Mar 23, 2014. 04:15 AM | 1 Like Like |Link to Comment
  • Total Return Is Not All That Matters In The Accumulation Phase [View article]
    Bull markets historically have occupied 2/3 of all market time. It is better to sell partial positions when the market is moving up. If you don't pay attention to total return in a bull market, you will be missing out on large yearly gains in capital, that in the future will buffer you during any subsequent bear market.

    I do agree that in a sideways, or consolidating market, or in a bear market, that dividend investing would be better. But, by accumulating capital during massive bull runs, you won't be disappointed.
    Mar 22, 2014. 12:56 AM | 1 Like Like |Link to Comment
  • Total Return Is Not All That Matters In The Accumulation Phase [View article]
    Total return always matters. The best situation is to buy companies with moderate yield and strong and consistent dividend growth. High dividend stocks are bond proxies and will get wacked with the soon to be rising interest rates. What good is it if you have a 12% div yield but loose 36% of your capital? It will take you 3 years just to get back to even. Also, many of the high yielders are high because their stock prices have gone down. They are dividend traps.

    It has been shown in many studies, time and time again, that dividend growers have more capital appreciation and are more immune to market turndowns.
    Mar 21, 2014. 05:10 AM | 3 Likes Like |Link to Comment
  • 3 Stocks On My Watch List For March [View article]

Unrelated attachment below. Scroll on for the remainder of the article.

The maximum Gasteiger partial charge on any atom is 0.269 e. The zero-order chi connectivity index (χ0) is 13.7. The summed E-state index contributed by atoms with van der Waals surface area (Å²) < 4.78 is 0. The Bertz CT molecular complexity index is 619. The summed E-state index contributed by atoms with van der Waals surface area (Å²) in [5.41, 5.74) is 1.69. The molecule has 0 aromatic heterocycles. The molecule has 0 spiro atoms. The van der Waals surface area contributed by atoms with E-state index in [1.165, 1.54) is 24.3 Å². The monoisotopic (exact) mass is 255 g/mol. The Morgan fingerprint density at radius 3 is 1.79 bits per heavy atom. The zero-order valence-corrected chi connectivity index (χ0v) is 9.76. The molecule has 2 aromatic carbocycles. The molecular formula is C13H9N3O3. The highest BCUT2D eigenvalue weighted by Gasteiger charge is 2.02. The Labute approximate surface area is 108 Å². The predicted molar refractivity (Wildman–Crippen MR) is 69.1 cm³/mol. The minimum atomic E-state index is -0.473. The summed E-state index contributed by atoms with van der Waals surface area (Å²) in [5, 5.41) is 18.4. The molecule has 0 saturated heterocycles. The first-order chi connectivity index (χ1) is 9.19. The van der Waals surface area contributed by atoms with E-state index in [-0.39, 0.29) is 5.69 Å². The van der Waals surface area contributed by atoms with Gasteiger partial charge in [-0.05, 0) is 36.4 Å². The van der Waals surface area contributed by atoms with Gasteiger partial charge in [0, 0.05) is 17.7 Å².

TIS has been a remarkably good stock for me over the past year. The stock price has grown 50% and the 4.15% div yield has grown substantially. And as you point out, this is backed up by good earnings growth and cash flow. I will be looking to buy more shares on any dips.
    Mar 16, 2014. 09:49 PM | Likes Like |Link to Comment
  • Philip Morris: A Good Dividend Pick? [View article]
    E-cigarettes will be controlled by the FDA as many young people are staring to use them. This will be a big negative.
    Mar 13, 2014. 04:51 PM | Likes Like |Link to Comment
  • Philip Morris: A Good Dividend Pick? [View article]
    Are you not concerned that this stock has actually lost 9% in share price over the post 52 weeks. What good is the dividend if share growth is not there? Eventually earnings will be hit and the dividend will be cut.
    Mar 13, 2014. 04:27 PM | Likes Like |Link to Comment
  • Altria Group: A Smoking-Hot Dividend Champion [View article]
    With a lower market wet cap, the company losese some of it's ability to do M&A and float bonds. And sshould the div be cut, the market cap wilt get wacked again.

    Also should you need the capital in the future, it won't be there.
    Mar 12, 2014. 03:27 PM | Likes Like |Link to Comment
  • Altria Group: A Smoking-Hot Dividend Champion [View article]
    I still feel you need to look at total return. What good is it if a stock pays a 10% div yield and losses 30% of it's market cap? It would take 3 years just to break even.
    Mar 12, 2014. 03:10 PM | Likes Like |Link to Comment